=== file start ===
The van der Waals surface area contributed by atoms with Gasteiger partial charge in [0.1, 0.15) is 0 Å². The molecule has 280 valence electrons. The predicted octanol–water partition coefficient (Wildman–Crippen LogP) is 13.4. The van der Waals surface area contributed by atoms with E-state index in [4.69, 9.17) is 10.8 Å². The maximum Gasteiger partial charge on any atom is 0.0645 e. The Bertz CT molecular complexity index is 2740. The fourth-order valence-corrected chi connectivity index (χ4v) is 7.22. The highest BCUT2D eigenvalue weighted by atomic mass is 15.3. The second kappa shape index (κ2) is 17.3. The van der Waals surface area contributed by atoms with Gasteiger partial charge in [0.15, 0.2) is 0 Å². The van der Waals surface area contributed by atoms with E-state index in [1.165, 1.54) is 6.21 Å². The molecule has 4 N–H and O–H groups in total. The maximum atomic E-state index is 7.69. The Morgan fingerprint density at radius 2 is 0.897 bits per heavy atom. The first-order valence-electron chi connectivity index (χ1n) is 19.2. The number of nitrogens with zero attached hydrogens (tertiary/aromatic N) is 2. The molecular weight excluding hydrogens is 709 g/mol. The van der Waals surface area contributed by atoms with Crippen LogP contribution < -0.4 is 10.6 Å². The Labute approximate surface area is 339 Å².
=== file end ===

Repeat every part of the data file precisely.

The van der Waals surface area contributed by atoms with Gasteiger partial charge in [0.1, 0.15) is 0 Å². The molecule has 280 valence electrons. The predicted octanol–water partition coefficient (Wildman–Crippen LogP) is 13.4. The van der Waals surface area contributed by atoms with E-state index in [4.69, 9.17) is 10.8 Å². The maximum Gasteiger partial charge on any atom is 0.0645 e. The Bertz CT molecular complexity index is 2740. The fourth-order valence-corrected chi connectivity index (χ4v) is 7.22. The highest BCUT2D eigenvalue weighted by atomic mass is 15.3. The second kappa shape index (κ2) is 17.3. The van der Waals surface area contributed by atoms with Gasteiger partial charge in [0.15, 0.2) is 0 Å². The van der Waals surface area contributed by atoms with E-state index in [1.165, 1.54) is 6.21 Å². The molecule has 4 N–H and O–H groups in total. The maximum atomic E-state index is 7.69. The Morgan fingerprint density at radius 2 is 0.897 bits per heavy atom. The first-order valence-electron chi connectivity index (χ1n) is 19.2. The number of nitrogens with zero attached hydrogens (tertiary/aromatic N) is 2. The molecular weight excluding hydrogens is 709 g/mol. The van der Waals surface area contributed by atoms with Crippen LogP contribution < -0.4 is 10.6 Å². The Labute approximate surface area is 339 Å².